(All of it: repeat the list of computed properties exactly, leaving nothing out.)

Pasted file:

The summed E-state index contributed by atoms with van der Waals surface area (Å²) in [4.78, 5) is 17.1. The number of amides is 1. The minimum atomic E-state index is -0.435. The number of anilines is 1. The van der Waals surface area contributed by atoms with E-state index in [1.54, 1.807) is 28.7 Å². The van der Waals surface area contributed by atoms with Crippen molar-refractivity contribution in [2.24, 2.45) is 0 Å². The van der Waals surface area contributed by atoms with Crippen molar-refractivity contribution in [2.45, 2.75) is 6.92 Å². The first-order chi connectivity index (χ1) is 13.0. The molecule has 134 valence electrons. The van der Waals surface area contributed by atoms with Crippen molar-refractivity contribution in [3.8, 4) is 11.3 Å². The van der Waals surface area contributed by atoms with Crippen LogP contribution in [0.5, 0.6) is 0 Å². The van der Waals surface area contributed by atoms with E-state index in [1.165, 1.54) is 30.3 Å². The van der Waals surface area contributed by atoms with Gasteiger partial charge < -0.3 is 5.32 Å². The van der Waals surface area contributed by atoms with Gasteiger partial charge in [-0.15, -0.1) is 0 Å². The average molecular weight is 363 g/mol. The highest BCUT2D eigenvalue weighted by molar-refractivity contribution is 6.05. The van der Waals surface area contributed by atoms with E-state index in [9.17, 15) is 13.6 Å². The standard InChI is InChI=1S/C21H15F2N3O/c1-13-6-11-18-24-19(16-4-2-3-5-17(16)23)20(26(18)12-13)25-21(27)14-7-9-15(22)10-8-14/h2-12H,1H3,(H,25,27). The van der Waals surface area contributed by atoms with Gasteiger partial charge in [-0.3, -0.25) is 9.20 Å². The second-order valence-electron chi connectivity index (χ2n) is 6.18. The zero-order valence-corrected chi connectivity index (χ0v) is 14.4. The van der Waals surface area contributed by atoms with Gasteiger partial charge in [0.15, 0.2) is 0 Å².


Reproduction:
The summed E-state index contributed by atoms with van der Waals surface area (Å²) in [4.78, 5) is 17.1. The number of amides is 1. The minimum atomic E-state index is -0.435. The number of anilines is 1. The van der Waals surface area contributed by atoms with E-state index in [1.54, 1.807) is 28.7 Å². The van der Waals surface area contributed by atoms with Crippen molar-refractivity contribution in [2.24, 2.45) is 0 Å². The van der Waals surface area contributed by atoms with Crippen molar-refractivity contribution in [2.45, 2.75) is 6.92 Å². The first-order chi connectivity index (χ1) is 13.0. The molecule has 134 valence electrons. The van der Waals surface area contributed by atoms with Crippen molar-refractivity contribution in [3.8, 4) is 11.3 Å². The van der Waals surface area contributed by atoms with Crippen LogP contribution in [0.5, 0.6) is 0 Å². The van der Waals surface area contributed by atoms with E-state index in [1.165, 1.54) is 30.3 Å². The van der Waals surface area contributed by atoms with Gasteiger partial charge < -0.3 is 5.32 Å². The van der Waals surface area contributed by atoms with Gasteiger partial charge in [-0.15, -0.1) is 0 Å². The average molecular weight is 363 g/mol. The highest BCUT2D eigenvalue weighted by molar-refractivity contribution is 6.05. The van der Waals surface area contributed by atoms with E-state index in [9.17, 15) is 13.6 Å². The standard InChI is InChI=1S/C21H15F2N3O/c1-13-6-11-18-24-19(16-4-2-3-5-17(16)23)20(26(18)12-13)25-21(27)14-7-9-15(22)10-8-14/h2-12H,1H3,(H,25,27). The van der Waals surface area contributed by atoms with Gasteiger partial charge in [-0.3, -0.25) is 9.20 Å². The second-order valence-electron chi connectivity index (χ2n) is 6.18. The zero-order valence-corrected chi connectivity index (χ0v) is 14.4. The van der Waals surface area contributed by atoms with Gasteiger partial charge in [0.15, 0.2) is 0 Å².